The reason the movie works at all is because of the cast. Paul Newman, as beautiful as ever, is the American novelist, playing Andrew Craig with that smarmy charm that men in the 1960s seemed to think would make women weak in the knees. Newman isn’t quite a cad, but he’s close. His handler is Elke Sommer, vivacious and radiant, who succumbs to his charms eventually, even though the movie remains chaste by having something interrupt them whenever they’re about to go further than simple mackin’. Sommer gets off a great line early on, telling Newman that compared to Scandinavians, Americans are sexual amateurs, which only makes him more interested in her, of course. The German physicist is played by Edward G. Robinson, who always brings gravitas to a role (even when young), so he’s a good choice. Diane Baker is gorgeous as Robinson’s niece, and she plays the quasi-innocent coquette quite well, so we’re never quite sure if we can trust her (Baker seems to have retired, but she worked in this decade, so good for her!). Kevin McCarthy is a good choice as the aggrieved American doctor, as his lantern-jawed-ness always bespeaks American ruggedness and honesty. The other cast members are quite good, too. Newman was 37/38 when this was filmed, and he’s really at the height of his attractiveness, so it’s not surprising that the women dig him (Sommer was 23 and Baker 25 in the movie, so the age difference isn’t ridiculous). It’s just a fun movie, but tonally, it’s a bit strange.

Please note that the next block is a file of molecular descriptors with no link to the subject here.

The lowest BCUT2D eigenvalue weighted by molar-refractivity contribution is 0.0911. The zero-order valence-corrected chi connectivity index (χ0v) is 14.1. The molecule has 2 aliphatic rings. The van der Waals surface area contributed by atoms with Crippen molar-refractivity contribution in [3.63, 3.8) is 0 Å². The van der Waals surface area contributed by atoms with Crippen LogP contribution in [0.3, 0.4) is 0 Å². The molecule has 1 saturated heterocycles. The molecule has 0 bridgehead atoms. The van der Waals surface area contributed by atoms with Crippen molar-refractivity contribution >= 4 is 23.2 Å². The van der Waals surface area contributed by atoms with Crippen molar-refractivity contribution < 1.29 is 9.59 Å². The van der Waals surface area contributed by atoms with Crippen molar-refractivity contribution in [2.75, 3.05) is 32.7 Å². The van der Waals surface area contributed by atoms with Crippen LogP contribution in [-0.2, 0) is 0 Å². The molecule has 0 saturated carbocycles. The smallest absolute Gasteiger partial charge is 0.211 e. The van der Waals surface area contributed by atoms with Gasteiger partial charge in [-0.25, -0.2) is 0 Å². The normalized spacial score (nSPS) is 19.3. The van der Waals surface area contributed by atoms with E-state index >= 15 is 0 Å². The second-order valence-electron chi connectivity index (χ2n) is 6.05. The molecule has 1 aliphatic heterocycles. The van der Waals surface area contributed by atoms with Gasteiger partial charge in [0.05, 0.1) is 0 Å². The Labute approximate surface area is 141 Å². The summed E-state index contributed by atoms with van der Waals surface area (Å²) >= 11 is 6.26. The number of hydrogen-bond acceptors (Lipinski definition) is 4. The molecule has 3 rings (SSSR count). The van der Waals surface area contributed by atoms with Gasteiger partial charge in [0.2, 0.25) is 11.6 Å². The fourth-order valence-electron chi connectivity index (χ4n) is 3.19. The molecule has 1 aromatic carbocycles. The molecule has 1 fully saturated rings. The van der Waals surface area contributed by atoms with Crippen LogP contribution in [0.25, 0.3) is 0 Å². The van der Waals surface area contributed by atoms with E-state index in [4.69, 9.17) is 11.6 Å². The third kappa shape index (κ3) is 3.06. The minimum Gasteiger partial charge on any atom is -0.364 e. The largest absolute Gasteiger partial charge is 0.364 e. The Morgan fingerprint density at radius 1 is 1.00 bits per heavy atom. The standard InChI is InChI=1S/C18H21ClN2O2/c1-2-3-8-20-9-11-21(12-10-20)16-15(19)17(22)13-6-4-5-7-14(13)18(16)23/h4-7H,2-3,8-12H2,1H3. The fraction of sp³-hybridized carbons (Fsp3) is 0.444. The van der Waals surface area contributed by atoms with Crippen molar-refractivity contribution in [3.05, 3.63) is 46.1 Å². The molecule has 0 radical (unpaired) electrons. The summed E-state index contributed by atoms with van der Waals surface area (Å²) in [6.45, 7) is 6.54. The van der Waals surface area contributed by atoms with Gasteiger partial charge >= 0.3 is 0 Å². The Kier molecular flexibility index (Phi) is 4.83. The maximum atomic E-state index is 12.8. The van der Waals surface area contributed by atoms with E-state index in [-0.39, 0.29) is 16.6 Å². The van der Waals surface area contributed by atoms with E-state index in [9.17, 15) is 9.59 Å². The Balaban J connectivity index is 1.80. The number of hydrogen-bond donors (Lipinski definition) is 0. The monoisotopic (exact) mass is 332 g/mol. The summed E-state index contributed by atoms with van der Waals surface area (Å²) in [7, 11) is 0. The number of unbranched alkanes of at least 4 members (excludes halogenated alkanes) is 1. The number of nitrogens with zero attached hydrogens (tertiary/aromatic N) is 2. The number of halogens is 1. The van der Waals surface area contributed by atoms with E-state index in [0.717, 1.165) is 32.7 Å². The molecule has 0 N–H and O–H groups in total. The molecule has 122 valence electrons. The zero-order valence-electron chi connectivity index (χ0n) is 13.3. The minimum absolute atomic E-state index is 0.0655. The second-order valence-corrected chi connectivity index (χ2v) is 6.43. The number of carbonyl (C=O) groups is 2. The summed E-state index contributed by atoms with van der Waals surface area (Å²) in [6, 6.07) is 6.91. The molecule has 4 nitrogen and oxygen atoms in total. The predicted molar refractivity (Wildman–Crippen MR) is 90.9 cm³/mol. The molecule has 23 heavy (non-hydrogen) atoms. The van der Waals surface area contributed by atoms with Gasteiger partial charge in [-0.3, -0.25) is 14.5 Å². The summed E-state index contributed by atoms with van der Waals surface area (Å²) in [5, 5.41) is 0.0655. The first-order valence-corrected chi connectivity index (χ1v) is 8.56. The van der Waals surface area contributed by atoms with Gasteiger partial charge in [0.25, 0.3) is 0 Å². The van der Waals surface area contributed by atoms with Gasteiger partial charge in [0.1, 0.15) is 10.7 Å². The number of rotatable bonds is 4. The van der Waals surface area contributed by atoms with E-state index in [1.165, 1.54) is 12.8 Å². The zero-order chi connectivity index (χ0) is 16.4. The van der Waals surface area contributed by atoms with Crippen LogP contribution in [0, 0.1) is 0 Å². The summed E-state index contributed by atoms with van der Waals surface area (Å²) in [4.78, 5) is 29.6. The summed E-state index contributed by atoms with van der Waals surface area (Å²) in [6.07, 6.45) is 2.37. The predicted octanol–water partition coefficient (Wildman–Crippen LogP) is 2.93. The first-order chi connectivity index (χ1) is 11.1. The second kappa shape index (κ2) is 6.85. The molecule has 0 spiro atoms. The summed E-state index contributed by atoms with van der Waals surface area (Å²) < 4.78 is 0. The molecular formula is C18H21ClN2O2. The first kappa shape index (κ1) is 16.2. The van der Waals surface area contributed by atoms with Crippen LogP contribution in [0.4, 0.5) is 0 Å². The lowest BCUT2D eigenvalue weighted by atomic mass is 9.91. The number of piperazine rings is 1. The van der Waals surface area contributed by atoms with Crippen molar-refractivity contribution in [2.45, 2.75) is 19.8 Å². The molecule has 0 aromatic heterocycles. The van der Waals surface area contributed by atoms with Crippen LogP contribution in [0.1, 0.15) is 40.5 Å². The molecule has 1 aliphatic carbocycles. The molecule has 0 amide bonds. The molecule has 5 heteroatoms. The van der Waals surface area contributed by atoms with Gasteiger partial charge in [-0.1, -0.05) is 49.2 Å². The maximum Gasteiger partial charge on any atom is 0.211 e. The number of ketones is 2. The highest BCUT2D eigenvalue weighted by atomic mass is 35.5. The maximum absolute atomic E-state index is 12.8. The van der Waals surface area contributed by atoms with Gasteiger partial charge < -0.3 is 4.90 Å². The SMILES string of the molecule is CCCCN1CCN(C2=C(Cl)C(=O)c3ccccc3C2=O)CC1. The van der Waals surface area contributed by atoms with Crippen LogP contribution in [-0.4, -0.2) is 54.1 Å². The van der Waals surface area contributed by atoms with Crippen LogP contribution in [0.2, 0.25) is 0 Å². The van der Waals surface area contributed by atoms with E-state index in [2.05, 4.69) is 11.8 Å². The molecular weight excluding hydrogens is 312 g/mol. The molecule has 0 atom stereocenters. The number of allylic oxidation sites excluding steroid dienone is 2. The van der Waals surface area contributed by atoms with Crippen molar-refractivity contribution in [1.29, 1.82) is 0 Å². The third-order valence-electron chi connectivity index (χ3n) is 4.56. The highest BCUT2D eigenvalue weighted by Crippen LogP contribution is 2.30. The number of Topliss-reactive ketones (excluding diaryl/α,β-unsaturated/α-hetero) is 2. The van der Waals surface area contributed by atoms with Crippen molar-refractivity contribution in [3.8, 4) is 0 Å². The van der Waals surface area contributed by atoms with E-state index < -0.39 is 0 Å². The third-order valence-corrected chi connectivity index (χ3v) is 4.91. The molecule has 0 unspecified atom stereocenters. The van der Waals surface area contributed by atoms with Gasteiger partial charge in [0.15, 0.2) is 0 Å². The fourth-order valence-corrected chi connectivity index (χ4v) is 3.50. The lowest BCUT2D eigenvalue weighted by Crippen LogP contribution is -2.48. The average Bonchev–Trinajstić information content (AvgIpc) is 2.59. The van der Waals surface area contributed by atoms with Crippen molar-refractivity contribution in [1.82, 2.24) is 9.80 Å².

(It also provides a good link for Six Degrees of Separation: Andrea Risborough (first feature film: 2005) —> Tom Cruise (Oblivion) —> Paul Newman (The Color of Money) —> Edward G. Robinson (The Prize) —> Dorothy Gish (The Bright Shawl), with Dorothy Gish’s first feature film coming in 1912. Good times!)
The Quiller Memorandum (1966). I love the title of this movie, because it makes no sense whatsoever. Quiller is the main character, but at no time does he write or receive a memorandum, nor is one written about him. He is not tasked with getting one that has been sent or is about to be sent, either. There are, in fact, no memoranda in the movie. It’s rather glorious.